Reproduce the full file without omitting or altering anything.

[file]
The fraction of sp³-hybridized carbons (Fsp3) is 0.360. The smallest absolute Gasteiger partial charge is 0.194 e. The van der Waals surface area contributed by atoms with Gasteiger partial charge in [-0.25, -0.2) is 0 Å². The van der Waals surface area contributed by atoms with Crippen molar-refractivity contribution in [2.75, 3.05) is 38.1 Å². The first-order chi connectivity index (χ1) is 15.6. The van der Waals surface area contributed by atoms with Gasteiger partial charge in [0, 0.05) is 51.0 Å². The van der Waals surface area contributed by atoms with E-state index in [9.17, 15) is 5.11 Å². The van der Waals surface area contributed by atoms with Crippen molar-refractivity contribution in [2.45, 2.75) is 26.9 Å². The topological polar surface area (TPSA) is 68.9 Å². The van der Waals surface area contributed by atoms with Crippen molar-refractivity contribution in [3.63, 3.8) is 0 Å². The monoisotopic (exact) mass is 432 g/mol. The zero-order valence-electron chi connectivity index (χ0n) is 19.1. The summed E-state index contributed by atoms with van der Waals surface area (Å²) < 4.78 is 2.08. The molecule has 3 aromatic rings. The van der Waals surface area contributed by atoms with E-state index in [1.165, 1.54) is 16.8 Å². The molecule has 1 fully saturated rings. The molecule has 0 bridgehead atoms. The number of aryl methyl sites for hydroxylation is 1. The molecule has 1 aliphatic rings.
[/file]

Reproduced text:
The fraction of sp³-hybridized carbons (Fsp3) is 0.360. The smallest absolute Gasteiger partial charge is 0.194 e. The van der Waals surface area contributed by atoms with Gasteiger partial charge in [-0.25, -0.2) is 0 Å². The van der Waals surface area contributed by atoms with Crippen molar-refractivity contribution in [2.75, 3.05) is 38.1 Å². The first-order chi connectivity index (χ1) is 15.6. The van der Waals surface area contributed by atoms with Gasteiger partial charge in [0, 0.05) is 51.0 Å². The van der Waals surface area contributed by atoms with E-state index in [9.17, 15) is 5.11 Å². The van der Waals surface area contributed by atoms with Crippen molar-refractivity contribution in [2.45, 2.75) is 26.9 Å². The topological polar surface area (TPSA) is 68.9 Å². The van der Waals surface area contributed by atoms with Crippen molar-refractivity contribution in [3.63, 3.8) is 0 Å². The monoisotopic (exact) mass is 432 g/mol. The zero-order valence-electron chi connectivity index (χ0n) is 19.1. The summed E-state index contributed by atoms with van der Waals surface area (Å²) < 4.78 is 2.08. The molecule has 3 aromatic rings. The van der Waals surface area contributed by atoms with E-state index in [1.165, 1.54) is 16.8 Å². The molecule has 1 fully saturated rings. The molecule has 0 bridgehead atoms. The number of aryl methyl sites for hydroxylation is 1. The molecule has 1 aliphatic rings.